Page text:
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UCGia Bible Insights Thursday, April 04 2024

What I learned in jail

I worked for the Department of Corrective Services for over three years teaching art as a part-time teacher. It was not like teaching workshops or in a school. Prisoners are not children. Nor do they play by the rules -- unless they like you, or are particularly interested in the course you are teaching.

by Mavis Miller (Stucci)

Jail is a way of life for many inmates. That, and drugs. It's not a great life. Yet one habitual offender told me, "Jail is not so bad, miss. You get a decent feed and you get to meet the brothers again." Another told me he couldn't cope on the outside, so he robbed a bank to get back in. "I just threw the money about," he said, "and people were grabbing it all around me. I'm glad to be back."

The system isn't corrective, and the recidivism rate is very high. Those who do rehabilitate have a strong desire to change their life focus, widen their perspectives, use their opportunities and run with it. It's not easy, but they win in the end and I salute them.

Others, on the other hand, learn how to manipulate the system, seeking out the corruptible in order to satisfy their own agendas and solving problems according to their own rules -- the same rules that got them into jail in the first place. They don't care who it hurts. These individuals are notorious for self-justification (even to the extent of believing their own lies) and they have awesome egos.

The rest keep their heads down and try not to be noticed. If they're lucky, they get through without too many bashings. The jail culture is like a violent village. Many inmates are related, and keep to their ethnic group if it's large enough. Everyone keeps up-to-date on crime reports and is well aware of what's happening -- even in other jails.

If I thought about the crimes my students had committed, I found it difficult to relate to them. I learned it was better to just accept them as they are when I was with them. There will be a day when they will repent and be redeemed to a relationship with God. I learned many years ago that, in terms of eternity, this life is less than a breath. Wasted lives are in direct contrast to the hope and joy for the future God gives us in the Bible and through His Holy Days, which remind us that God's plan for humanity is indeed all inclusive.

Somebody asked me what I learned from this experience. After I had thought about it a bit, I realized I was learning not to be complacent about my life, but to use it as fully and wisely as I could, while fighting my shortcomings. One of the obvious things about jail, particularly with inmates, was the misery of wasted lives. In Scripture "waste" is translated from several Hebrew words that mean, literally: desolation, spoiling, destruction (Zephaniah 1:15; Isaiah 59:7), vanity, futility and ruin (Genesis 1:2; Isaiah 45:18).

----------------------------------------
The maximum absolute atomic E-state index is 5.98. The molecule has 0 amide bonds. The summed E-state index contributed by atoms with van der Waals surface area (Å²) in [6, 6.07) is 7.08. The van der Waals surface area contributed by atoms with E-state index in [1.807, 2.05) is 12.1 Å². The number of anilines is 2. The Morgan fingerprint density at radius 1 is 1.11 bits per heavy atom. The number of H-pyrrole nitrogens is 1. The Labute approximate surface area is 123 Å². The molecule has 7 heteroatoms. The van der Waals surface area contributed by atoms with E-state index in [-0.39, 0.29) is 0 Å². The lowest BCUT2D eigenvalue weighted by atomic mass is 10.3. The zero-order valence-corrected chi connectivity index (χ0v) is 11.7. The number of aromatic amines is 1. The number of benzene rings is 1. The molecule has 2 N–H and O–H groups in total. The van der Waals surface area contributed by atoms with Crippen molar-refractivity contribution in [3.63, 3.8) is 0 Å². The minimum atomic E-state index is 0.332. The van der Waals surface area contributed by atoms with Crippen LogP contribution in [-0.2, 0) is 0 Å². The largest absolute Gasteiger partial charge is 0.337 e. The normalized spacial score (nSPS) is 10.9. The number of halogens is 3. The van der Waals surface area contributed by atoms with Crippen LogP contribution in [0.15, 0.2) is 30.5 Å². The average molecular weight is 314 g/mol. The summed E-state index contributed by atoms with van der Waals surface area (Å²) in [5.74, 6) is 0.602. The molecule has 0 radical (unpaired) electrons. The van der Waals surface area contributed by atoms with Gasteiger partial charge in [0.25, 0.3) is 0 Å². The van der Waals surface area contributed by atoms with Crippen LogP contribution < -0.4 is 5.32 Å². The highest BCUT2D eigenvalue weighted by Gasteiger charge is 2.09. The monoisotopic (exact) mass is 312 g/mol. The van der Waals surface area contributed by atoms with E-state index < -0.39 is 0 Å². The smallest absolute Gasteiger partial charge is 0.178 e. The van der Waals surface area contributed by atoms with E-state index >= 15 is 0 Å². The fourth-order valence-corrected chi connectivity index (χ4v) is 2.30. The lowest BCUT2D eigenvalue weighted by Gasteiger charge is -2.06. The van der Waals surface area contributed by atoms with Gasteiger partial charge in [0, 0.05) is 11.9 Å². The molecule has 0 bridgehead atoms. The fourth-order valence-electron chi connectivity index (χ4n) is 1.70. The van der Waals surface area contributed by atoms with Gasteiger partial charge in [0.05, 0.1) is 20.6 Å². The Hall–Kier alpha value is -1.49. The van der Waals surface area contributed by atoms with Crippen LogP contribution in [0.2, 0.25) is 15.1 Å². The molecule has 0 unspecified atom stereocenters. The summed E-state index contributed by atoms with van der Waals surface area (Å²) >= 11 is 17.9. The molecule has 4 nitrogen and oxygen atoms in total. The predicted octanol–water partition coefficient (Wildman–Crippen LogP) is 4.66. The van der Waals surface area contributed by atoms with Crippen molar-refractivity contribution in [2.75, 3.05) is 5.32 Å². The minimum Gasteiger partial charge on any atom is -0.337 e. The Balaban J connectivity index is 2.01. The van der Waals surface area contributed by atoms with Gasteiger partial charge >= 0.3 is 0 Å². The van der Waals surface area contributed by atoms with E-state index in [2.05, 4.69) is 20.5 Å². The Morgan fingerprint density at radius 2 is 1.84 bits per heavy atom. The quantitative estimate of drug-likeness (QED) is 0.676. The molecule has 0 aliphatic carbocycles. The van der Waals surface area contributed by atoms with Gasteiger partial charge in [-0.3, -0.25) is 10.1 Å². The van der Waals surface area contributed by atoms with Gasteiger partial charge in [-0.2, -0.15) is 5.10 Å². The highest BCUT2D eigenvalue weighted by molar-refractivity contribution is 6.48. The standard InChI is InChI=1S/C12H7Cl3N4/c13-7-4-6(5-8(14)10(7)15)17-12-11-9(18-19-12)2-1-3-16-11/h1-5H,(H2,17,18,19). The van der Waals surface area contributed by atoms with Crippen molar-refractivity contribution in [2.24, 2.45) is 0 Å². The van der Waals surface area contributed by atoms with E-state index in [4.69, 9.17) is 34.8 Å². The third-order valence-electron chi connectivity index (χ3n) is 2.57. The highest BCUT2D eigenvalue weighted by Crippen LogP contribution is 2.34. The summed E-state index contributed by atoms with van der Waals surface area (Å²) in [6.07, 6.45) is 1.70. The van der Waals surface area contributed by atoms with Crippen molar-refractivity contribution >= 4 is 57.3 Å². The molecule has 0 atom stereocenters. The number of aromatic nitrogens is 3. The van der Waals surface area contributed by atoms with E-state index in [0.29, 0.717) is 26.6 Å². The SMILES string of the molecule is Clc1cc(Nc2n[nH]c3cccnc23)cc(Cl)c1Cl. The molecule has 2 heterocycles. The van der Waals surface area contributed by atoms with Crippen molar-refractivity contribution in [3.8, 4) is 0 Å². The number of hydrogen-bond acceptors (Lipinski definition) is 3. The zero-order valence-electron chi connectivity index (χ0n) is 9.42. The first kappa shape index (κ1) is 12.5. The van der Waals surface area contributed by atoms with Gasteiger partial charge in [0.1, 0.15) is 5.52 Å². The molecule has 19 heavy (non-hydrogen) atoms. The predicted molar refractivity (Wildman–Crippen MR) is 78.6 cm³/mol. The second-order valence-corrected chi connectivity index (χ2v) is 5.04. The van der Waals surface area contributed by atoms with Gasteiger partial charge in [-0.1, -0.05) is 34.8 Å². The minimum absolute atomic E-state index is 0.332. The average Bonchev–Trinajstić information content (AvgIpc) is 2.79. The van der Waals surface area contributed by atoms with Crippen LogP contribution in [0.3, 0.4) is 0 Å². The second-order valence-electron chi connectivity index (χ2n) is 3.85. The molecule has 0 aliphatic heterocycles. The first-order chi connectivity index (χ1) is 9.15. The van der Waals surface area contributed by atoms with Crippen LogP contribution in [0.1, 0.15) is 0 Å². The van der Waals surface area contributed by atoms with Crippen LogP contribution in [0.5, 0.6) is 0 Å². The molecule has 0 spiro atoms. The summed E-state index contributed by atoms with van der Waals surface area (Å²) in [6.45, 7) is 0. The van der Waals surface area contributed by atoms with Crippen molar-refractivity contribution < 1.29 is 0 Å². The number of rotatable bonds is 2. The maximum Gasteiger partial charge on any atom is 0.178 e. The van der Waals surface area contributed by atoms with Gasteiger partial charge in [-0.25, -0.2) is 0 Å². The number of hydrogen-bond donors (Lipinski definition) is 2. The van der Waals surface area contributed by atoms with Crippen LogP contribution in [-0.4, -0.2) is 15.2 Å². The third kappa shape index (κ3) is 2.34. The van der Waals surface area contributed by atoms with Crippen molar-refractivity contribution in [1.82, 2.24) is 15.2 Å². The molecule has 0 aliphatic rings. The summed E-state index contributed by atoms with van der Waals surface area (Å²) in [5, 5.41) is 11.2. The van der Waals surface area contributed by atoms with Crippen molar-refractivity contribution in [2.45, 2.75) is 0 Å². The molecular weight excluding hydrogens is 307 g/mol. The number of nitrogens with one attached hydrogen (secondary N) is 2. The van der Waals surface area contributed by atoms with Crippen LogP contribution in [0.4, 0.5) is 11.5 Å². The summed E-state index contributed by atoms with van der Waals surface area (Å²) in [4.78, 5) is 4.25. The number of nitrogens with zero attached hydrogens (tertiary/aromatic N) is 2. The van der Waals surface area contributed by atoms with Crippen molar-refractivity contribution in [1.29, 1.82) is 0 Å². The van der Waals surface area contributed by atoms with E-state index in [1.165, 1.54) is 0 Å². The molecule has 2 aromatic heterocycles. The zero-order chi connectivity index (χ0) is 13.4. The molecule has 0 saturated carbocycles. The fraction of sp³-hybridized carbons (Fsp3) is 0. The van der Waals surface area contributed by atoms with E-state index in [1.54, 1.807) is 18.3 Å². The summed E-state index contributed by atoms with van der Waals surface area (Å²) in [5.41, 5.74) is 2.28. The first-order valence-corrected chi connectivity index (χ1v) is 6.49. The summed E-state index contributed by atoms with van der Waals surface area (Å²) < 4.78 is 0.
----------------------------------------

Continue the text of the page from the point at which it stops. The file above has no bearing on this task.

Tim (not his real name) was an example of a wasted life. He was one of my students. One day he came to class early and while we waited for the others, he said, "Do you know what I did for my 46-cents-per-hour today? I folded cardboard cartons!" He shook his head and I watched his eyes fill with tears. The previous week he'd cleaned hair out of reconditioned shavers and depilatory tools destined for resale as "specials." "I actually hid behind a carton and cried," he continued. "We should be building house parts for poor people -- or growing hardwood seedlings for plantations to save logging rainforests, or vegetables for soup kitchens!" He put his face in his hands and raged.

Tim was studying for a degree when he was arrested for a murder he'd committed 10 years earlier. The jury had wept for him and asked for clemency, but the judge, horrified at the killing of a pedophile by such a savage boy, declared that an example had to be made. Tim's appeal looked promising, but who can restore his lost innocence or the years he had wasted in jail or the destruction of so much of his potential?

There are too many wasted lives, too much potential destroyed by, at times, outright ignorance, but mostly by outright sin. In this world the loss seems permanent, but God has other plans. There is a world to come and a time of redemption described in the prophecies of the Bible.

My experience in jail made me very aware that I must not resist God's guidance in favor of justifying my own way. I have to ask myself, if I am using the resources God gives me, or wasting or abusing them? No Christian can afford to squander energies, talents, gifts of the Spirit or time that ought to be spent in prayer or study or fasting or any other offerings dedicated to God.

Prison made me very aware that Jesus exhorted us to work while it is day (John 9:4). Harvesters don’t waste the last hours of daylight, they work their hardest as the day comes to an end. The night has not yet come for us, and we need to keep working on ourselves and be a light to this dying world. If we waste our opportunity now, how shall we be judged when Christ returns? What opportunities will we have let go where we could have benefited others (Luke 19:11-27)?

Let us work with all that we've been given to use, wasting nothing, so that when we stand before Christ we will be invited to take part in God's great plan for humanity by helping to restore others to God's way of life. It's something to look forward to.